But in recent years, traditional dietary patterns have been threatened by ultra-processed food and drink products (UPPs). In the U.S. about 60% of all calories come from such products. In Brazil it is still only 25%. But all over the world, these products are becoming more and more important. And that is bad because natural and minimally processed foods offer many advantages for our health and our well-being and they help to promote a more sustainable food system. Why should we eat UPPs? They hurt us and the planet, so there is no reason.

I use the term “snack attack” in order to clarify that something is being attacked: the traditional dietary patterns.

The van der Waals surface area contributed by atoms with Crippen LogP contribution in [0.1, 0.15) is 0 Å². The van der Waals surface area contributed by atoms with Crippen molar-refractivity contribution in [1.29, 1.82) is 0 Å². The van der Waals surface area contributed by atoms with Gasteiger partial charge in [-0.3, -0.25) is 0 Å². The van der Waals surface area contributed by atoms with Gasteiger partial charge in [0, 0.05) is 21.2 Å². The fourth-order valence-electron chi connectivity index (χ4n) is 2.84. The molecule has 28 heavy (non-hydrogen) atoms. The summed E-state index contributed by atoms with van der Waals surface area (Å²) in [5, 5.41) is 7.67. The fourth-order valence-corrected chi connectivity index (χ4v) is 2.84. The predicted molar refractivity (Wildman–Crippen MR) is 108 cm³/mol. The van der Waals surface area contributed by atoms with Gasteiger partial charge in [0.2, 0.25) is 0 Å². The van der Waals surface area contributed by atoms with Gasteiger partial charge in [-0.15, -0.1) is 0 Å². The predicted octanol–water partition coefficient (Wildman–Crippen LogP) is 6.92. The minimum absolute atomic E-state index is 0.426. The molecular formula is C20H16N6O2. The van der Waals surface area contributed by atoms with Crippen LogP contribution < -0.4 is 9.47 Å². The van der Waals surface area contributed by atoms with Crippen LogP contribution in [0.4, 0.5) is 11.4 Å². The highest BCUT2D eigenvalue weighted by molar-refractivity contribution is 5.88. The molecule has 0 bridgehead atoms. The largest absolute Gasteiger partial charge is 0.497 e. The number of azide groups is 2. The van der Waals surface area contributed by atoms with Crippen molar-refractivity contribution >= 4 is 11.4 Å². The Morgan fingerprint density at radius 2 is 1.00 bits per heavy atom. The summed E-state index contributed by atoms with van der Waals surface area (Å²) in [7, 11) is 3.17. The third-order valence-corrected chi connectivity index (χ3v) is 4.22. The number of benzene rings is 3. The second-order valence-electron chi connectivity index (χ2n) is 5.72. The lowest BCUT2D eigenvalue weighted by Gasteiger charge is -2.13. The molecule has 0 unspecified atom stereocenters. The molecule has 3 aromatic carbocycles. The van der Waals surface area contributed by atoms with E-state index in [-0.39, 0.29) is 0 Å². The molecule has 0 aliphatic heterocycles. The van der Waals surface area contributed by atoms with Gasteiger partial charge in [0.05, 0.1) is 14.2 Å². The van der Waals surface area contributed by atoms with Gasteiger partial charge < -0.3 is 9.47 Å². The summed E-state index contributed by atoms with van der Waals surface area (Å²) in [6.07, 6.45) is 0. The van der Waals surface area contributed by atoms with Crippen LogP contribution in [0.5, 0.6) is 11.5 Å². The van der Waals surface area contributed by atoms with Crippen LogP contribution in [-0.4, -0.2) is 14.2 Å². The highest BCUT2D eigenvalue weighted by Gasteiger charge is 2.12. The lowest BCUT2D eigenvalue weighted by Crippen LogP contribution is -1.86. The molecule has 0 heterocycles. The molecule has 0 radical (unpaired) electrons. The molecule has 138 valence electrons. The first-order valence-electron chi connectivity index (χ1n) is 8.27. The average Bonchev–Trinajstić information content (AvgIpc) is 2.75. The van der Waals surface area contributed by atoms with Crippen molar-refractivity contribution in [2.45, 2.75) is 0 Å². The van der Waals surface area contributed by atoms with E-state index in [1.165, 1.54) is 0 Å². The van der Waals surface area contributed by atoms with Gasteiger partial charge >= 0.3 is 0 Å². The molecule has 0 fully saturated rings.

In general food processing is not problematic, but ultra-processed food which sets out to destroy the food matrix is a serious issue: The natural food ingredients are separated and re-engineered to create a new product. Added to this is the fact that UPPs are then ready to consume without requiring any preparation. This means you can eat these products anytime, anywhere, alone, and while doing other things. They induce a type of eating that is not healthy and not good for your well-being, even if people find it very convenient. I use the term “snack attack” to clarify that something is being attacked: the traditional dietary patterns. Marketing is probably the main weapon welded in this attack and food guides are a very important counter weapon in this battle for the world’s stomachs.

DDD: Following the WHO’s Global Strategy on Diet, Physical Activity, and Health, Brazil released its revised national food guide last year. First of all, why do we need national food guides?